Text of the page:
And so can it happen here? For Amanda Marcotte, the question is a no-brainer, when a lot of us are Donald Trump. He's not leading us down this path. We've led ourselves there:
Trump is a big, orangey object that’s fun to look at, but the real story is why there is an actual proto-fascist movement forming in this country. Trump isn’t the beginning of anything. He’s the end result of years of conservatives growing angrier and angrier — and taking pre-Trump steps like forming the Tea Party and pushing ever more radical Republicans into Congress — about the diversification of America. And if he went away tomorrow, that anger would still be there and someone, likely Cruz, would be the next guy in line to start trying to channel it into political victory.
Once again, why can it happen here? Because, as Willie Dwayne Francois reminds us, we Americans love our guns. Guns are the American god especially for the segment of the U.S. population that loves it some Donald Trump — low-income, undereducated, white voters stuck in economic stagnation and looking for someone to blame:
The gun is one of the American gods, and its holy canon is the Second Amendment. We look through the warped window of the religion of America and find guns affixed to its throbbing heart. In 2013, Public Religion Research Institute reported that only 38 percent of white evangelical Protestants favored the passage of stricter gun control laws, while 59 percent opposed them. In contrast, stronger legislation to limit public access to guns was favored by 57 percent of white mainline Protestants, 76 percent of Black Protestants, 67 percent of Catholics, and 60 percent of the "Nones." These statistics squarely point to the trend that white Evangelicals are the only Christian subset in America with a majority opposition to increased regulation of firearms. Even in the immediate aftermath of last week's shooting, Jerry Falwell Jr., the president of Liberty University—one of the collegiate hubs of the religious right—incited applause from the student body as he cast a vision to "end those Muslims" in the event of an attack at the university by arming themselves with concealed handguns.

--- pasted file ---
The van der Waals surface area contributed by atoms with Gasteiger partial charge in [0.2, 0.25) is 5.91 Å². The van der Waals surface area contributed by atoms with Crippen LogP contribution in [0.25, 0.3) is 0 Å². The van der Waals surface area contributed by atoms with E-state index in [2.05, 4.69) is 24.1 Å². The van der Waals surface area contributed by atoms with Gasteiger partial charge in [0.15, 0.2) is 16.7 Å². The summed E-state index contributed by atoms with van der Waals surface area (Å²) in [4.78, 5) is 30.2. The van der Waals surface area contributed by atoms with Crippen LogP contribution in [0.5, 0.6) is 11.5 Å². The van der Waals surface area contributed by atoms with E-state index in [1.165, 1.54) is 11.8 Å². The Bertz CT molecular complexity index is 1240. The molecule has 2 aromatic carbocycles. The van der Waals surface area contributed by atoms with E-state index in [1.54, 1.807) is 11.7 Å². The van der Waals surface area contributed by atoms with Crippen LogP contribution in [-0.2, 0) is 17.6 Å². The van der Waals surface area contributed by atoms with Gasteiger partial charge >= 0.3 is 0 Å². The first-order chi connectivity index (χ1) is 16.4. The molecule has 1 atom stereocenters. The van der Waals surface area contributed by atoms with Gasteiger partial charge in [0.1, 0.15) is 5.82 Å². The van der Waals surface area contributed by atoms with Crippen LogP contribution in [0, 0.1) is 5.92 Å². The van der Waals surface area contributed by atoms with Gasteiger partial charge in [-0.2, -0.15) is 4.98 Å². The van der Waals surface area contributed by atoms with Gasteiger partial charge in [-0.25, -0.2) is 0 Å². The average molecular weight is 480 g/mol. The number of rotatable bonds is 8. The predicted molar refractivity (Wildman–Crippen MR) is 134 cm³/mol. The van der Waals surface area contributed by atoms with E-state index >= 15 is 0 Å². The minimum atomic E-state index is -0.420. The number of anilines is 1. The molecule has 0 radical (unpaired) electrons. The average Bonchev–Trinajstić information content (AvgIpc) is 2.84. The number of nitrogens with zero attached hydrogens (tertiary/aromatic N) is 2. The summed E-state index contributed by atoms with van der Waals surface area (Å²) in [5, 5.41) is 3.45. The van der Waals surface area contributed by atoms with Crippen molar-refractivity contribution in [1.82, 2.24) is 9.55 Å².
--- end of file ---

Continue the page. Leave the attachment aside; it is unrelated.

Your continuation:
Why can it happen here? Because we have religious leaders who claim to be all about leading people to Christ who can, without an ounce of shame, exhort followers of Christ to end those Muslims. This link points to a petition where you can make your voice heard, if you wish, about that statement. I did so yesterday, leaving a comment that states,
In my wildest imagination, I simply cannot imagine Jesus Christ saying, "End those Muslims." To hear an influential Christian pastor who claims to lead people to Christ utter those words is bone-chilling to me, precisely because I'm Christian.
Do slacktivists make any real difference in movements for critically important social change? Listen to what University of Pennsylvania's Annenberg School of Communications has discovered: